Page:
G-Tech is a Rosenman Founders Pledge member.

>>>>>>>>>>>>>>>>>>>>>>>>>>>>>>>>>>>>>

What can be done with a wireless cutaneous patch that measures gastrointestinal activity? Apparently, quite a bit.

When General Surgery News first reported on the technology in 2016 [https://bit.ly/ 32uFqP8], early research showed that the GutCheck patch could measure electrical signals from the gastrointestinal (GI) tract noninvasively, and that it could differentiate healthy controls from individuals with GI symptoms based on those signals.

Since then, the small company behind the patch, G-Tech Medical, has investigated the technology in a handful of settings and patient populations.

For instance, in a study of 75 patients undergoing Whipple procedures, researchers could identify patients who would be able to eat sooner rather than later based on gut electrical activity detected by the patch within 36 hours after surgery (Am J Physiol [Gastrointest Liver Physiol] 2018 Oct 17. doi.org/ 10.1152/ ajpgi.00074.2018).

“We know from ERAS [enhanced recovery after surgery] protocols that one of the most important ways to identify patients who can be discharged sooner is to know when patients can first be fed safely,” said Steve Axelrod, PhD, the president and CEO of G-Tech Medical.

But identifying these patients can be quite hit or miss. “They take into account the patient’s age, how sick they are. They rely on the patient to tell them if they’ve passed gas. It’s very subjective,” Dr. Axelrod said. “But with our system, you can see how each individual is doing and customize their care.”

Another study showed that the GutCheck patch could predict time to first flatus in patients undergoing open abdominal surgery, which again could be used to identify patients ready for feeding (J Gastrointest Surg 2019;23[5]:982-989). A pilot study of postoperative pediatric patients ranging in age from 5 months to 16 years also found the device feasible of monitoring gut myoelectric signals across this broad age range.

At present, researchers are investigating whether the wireless patch could serve as a noninvasive alternative to high-resolution manometry in children.

“We’re seeing a beautiful correlation between the signals measured internally with pressure sensors and the electrical signals we can read externally that come from the GI organs while they’re contracting. We see much of the same activity,” Dr. Axelrod said. “Very recently, we’ve also seen excellent correlation in a pig model between our patches and internal electrodes placed on the stomach, small intestine and colon.”

They are also doing a study on patients with Crohn’s disease who participated in earlier studies; due to restricted activity during the coronavirus pandemic, this study is being carried out remotely.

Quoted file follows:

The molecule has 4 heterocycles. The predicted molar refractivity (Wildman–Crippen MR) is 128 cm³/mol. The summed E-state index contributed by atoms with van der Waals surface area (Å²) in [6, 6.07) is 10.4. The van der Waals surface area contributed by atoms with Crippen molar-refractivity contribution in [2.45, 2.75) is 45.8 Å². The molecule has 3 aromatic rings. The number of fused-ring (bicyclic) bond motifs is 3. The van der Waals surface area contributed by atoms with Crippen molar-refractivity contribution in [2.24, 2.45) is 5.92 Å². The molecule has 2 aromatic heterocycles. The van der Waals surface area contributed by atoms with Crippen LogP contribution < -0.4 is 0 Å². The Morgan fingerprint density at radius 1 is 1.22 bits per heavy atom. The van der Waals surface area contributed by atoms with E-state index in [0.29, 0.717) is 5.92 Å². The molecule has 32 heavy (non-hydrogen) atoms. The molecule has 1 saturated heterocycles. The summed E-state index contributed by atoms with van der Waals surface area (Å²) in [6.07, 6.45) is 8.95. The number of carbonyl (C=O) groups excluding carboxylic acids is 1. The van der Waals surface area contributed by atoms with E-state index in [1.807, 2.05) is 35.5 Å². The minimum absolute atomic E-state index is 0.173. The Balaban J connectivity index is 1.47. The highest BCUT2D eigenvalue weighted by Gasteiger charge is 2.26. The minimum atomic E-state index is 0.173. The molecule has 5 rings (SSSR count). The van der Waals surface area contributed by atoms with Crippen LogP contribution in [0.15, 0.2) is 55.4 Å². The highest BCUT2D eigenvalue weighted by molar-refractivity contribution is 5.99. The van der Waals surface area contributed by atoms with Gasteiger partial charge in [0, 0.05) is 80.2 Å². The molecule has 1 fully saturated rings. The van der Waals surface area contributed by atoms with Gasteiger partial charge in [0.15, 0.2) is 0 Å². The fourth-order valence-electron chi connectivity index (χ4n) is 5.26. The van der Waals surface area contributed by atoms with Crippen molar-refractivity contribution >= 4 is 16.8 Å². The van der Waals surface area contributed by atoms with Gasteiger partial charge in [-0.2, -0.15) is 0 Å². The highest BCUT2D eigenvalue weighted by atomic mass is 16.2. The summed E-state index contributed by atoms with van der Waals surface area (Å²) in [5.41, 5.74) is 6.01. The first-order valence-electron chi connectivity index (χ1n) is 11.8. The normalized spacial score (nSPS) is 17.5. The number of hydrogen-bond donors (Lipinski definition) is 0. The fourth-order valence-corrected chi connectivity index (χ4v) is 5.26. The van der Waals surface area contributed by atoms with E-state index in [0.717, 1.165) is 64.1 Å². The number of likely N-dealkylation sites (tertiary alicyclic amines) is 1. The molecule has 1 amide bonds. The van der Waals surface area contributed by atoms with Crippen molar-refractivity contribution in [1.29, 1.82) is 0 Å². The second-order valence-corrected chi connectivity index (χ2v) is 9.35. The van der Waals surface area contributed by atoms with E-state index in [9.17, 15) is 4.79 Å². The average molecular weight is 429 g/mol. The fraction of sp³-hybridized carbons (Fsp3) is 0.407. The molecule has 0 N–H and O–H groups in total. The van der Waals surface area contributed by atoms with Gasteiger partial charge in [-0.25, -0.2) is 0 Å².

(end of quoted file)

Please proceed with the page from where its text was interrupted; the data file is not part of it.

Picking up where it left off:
“This is very exciting—a whole future avenue of being able to help people with GI problems who don’t want to visit a doctor’s office,” Dr. Axelrod said.

This particular patient population is especially resonant to Dr. Axelrod, whose interest in the technology stems partly from raising a daughter with Crohn’s disease.

“This is very personal. We really want to help people,” he said.

That daughter, Lindsay Axelrod, now holds a master’s degree in translational medicine and is one of the company’s three core full-time employees besides Dr. Axelrod and Anand Navalgund, PhD, a medical engineer and G-Tech’s director of clinical science.

G-Tech, which receives support from the Fogarty Institute for Innovation, plans to submit a 510(k) application to the FDA in May 2021.

“We just want to get it out there for researchers to use, because there are so many different potential applications, from surgery to IBD [inflammatory bowel disease] to patients with constipation or nausea or bloating, or people going through the ER with GI pain,” Dr. Axelrod said.

A gastroenterologist who specializes in gut motility disorders at Cleveland Clinic in Weston, Fla., Alison Schneider, MD, sees how the GutCheck patch could be a useful alternative to the technology currently used to evaluate patients.

“It is very difficult to evaluate small-bowel motility. One of the standard tests is a smart pill, which you swallow, but you’d worry about using that in a surgical patient, where you wouldn’t want to unnecessarily pass a foreign body through a fresh anastomosis,” she said.

Manometry, too, Dr. Schneider noted, is quite invasive and rather limited, being offered by few centers.

“We really don’t have a good diagnostic test for bowel function and motility. Using a little patch externally and noninvasively is an exciting concept and would be pretty useful in a number of clinical settings, beyond surgical patients.”